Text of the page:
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Transcending

Members
  • Content Count

    6
  • Joined

  • Last visited

About Transcending

  • Rank
    Decaf

Profile Information

  • Gender
    Male
  • Location
    New York
  • Application Season
    2018 Fall
  • Program
    MS Quantitative Finance

Recent Profile Visitors

1,075 profile views
  1. Hi everyone,Kindly advise on my chances of getting into the following MFE/Quantitative Finance programs:-Baruch-Columbia-Cornell-NYU-University of Chicago-Georgia Institute of Technology-MIT-University of Washington-Boston University-Fordham-NYU Tandon-UCLA-USC-North Carolina State-North Carolina at Charlotte-RensselaerGender: M. Ethnic Background: White/European. American Citizen.Here are some of my accomplishments and skills:-May 2017 BS Mathematics graduate, 3.35 GPA (courses in Calc 1-3, DiffEq, Real Analysis I&II, Complex Analysis, Probability Theory, Topology, Advanced Linear Algebra
  2. Thank you all for such detailed answers! I will take into consideration a lot of the tips here. I already feel much more confident from reading all your helpful explanations. @cmykrgb Time is crucial I am definitely going to work on that. Great tips! @Vince Kotchian GRE Prep I'm going to invest in the Manhattan book, I only have the ETS and Kaplan now. Thanks for your response! @Ibycus Thanks for sharing your reddit post, that helped a lot!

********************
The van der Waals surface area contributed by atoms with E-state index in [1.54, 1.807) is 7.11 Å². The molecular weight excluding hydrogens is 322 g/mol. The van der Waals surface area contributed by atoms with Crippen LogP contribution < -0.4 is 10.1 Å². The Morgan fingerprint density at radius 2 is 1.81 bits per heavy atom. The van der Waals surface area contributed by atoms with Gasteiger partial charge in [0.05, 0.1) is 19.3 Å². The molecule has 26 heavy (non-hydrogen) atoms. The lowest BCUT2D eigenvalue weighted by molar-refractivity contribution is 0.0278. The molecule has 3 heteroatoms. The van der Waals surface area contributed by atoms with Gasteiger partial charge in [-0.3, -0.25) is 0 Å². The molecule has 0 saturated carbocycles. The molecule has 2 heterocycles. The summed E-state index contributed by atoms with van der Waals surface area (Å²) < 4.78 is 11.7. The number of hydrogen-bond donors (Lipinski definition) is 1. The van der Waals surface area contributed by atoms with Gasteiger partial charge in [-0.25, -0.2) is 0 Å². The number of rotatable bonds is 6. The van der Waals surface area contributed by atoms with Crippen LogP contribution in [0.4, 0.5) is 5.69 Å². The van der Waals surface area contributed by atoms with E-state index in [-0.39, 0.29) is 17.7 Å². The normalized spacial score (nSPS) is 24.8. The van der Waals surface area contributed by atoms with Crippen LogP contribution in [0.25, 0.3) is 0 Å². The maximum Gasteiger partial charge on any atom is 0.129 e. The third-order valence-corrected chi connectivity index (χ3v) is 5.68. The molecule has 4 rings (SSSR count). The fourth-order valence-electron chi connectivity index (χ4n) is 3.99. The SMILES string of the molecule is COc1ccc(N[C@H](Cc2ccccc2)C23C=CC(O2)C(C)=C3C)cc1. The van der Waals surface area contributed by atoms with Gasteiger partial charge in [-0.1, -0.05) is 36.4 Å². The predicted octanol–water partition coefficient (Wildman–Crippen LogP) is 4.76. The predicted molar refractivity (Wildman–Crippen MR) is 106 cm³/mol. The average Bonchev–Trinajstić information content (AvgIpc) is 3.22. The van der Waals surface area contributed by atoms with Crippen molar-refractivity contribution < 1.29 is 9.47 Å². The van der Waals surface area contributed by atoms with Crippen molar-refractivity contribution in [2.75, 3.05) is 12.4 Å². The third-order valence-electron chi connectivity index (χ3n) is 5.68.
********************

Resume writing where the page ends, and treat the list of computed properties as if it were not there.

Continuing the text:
3. Hi everyone, As a math major looking to get into a quantitative-heavy graduate program (engineering/computational finance/statistics/computer science), I am determined to get a [near] perfect quantitative reasoning score on the GRE. I would be happy with a 165-167 and absolutely thrilled with a 168-170. My question is: how exactly does one achieve these scores? I am still early in my GRE experience, but it seems to me no matter how much GRE math you know, there is usually at least one or two of the 40 (or 50) questions I have to guess on or stumps me with time. Additionally, there a
  4. Hey everyone, I am a senior graduating from a top public state university in New York. I am a BS Mathematical Sciences student with a minor in Education. I am wondering if my chances of applying to an engineering graduate program will be affected (for the better or worse) since I didn't study engineering in my undergrad. However, I have taken all required math courses an engineer must take, like linear algebra, differential equations, and calc 1-3. On the downside, I have never taken specific engineering courses, or physics/chemistry. Any feedback or insight is appreciated. P.
  5. Hey FIschie22, Thank you for your response. I definitely want to apply to a masters degree, not a PhD. Yes, unfortunately I never had a chance to do relevant research or have field experience. But I'm hoping with a strong personal statement I'll be able to convince the grad schools of my transition. By the way, will being a math major hurt or favor my chances in entering an MS/MA engineering program? Thanks for your help!
  6. Hi everyone, Thanks for taking the time to read my post. I'm wondering how I stack up against other applicants to an engineering grad school program. Current programs I'm looking at include petroleum engineering masters at Penn State or University of Texas at Austin (or other relevant schools in Texas). Other engineering programs I am looking to consider, such as nuclear engineering, but I am unsure of what schools to apply to yet. I am a senior graduating from a top public state university in New York with a 3.3 GPA. I am studying BS Mathematical Sciences with a minor in Edu
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